European Union free movement law

Mark has particular expertise in all aspects of European Union free movement law from claims under the 2006 Regulations to free-standing applications relying directly on Treaty Rights. He regularly trains and speaks publicly on matters involving European Economic Area (EEA) nationals. His successful judicial review case of Heritage  (IJR) [2014] UKUT 441 on the relationship between EU residence rights and “precarious” immigration status has received significant attention: the government has now been granted permission to appeal to the Court of Appeal.

Public and administrative law

Mark has a flourishing judicial review practice, specialising in human rights, refugee, and subsidiary protection issues, though frequently extending to all kinds of public law challenges to the Home Office decision making. He has been at the forefront of litigating “no right of appeal” judicial reviews on human rights grounds, a topic on which he has written and spoken extensively.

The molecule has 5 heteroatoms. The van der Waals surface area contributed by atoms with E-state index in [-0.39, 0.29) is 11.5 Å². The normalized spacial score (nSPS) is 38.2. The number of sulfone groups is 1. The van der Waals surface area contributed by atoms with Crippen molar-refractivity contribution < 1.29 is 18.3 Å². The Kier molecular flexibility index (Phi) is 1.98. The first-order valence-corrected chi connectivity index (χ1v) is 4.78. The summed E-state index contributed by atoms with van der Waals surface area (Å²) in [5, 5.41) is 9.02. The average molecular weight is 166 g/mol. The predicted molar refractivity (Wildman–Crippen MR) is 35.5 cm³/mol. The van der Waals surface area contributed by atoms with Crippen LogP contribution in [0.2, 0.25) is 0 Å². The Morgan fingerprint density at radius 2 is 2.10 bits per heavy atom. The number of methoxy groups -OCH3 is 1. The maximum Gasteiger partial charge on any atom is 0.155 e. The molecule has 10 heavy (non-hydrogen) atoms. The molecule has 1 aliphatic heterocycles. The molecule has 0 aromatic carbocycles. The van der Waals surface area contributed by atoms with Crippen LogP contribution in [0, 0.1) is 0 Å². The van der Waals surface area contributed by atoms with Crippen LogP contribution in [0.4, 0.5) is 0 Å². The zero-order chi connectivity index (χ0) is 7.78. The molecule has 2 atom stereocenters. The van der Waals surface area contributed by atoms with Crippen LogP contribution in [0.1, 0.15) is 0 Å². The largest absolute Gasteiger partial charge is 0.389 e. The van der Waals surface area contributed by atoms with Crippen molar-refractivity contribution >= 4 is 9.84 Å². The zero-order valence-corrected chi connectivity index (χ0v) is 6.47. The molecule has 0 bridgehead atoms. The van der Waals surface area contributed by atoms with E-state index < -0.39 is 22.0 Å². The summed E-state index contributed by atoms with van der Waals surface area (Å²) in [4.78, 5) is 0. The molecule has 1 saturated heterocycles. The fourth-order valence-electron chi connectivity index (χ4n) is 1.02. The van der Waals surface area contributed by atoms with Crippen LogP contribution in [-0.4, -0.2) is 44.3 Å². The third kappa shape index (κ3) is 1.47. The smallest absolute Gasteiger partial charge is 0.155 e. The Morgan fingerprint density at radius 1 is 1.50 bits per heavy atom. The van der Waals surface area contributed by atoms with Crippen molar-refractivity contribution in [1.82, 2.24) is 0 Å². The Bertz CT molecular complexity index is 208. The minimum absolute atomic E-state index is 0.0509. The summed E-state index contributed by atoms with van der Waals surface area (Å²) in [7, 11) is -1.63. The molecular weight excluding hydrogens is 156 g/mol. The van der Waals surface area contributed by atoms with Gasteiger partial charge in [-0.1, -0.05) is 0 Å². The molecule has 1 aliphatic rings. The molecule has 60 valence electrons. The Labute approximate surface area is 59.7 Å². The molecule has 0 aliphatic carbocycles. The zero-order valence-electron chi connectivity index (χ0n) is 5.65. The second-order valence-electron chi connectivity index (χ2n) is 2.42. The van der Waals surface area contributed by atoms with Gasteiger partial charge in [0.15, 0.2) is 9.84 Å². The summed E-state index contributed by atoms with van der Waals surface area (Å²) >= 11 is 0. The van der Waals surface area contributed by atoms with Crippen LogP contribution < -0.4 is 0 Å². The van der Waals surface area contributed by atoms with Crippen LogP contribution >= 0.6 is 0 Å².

Refugee and asylum law

Recognised by the legal directories as a “real expert on asylum matters”, Mark is co-author (with Peter Jorro, also of Garden Court) of Asylum Law and Practice described as and as “indispensable in advocacy work for refugees and human rights”, by Professor Guy Goodwin-Gill. He is particularly interested in the European dimension of international protection, and arguments based on the Qualification, Procedures and Reception Directives, and the Charter of Fundamental Rights. Mark’s interests and experience extend to issues of exclusion from refugee status and subsidiary protection. He is a member of UNHCR’s pro bono panel of advocates and is a convenor for the International Association of Refugee Law Judges. He is also a Visiting Fellow at the Refugee Law Initiative, School of Advanced Study, at the University of London.

Regulatory work

Mark conducts compliance and regulatory work, and has worked for the Law Society, Office for the Immigration Services Commissioner, and with individual law firms in contractual disputes with the Legal Services Commission (LSC, now the LAA). His previous experience as a solicitor working under public funding is especially useful in this regard.

Notable Cases

Mark has long been at the forefront of cutting-edge asylum and human rights work.

He has recently acted in a communicated Strasbourg Court case where the British government is seeking to restrict the application of Article 8 ECHR to entry clearance applications.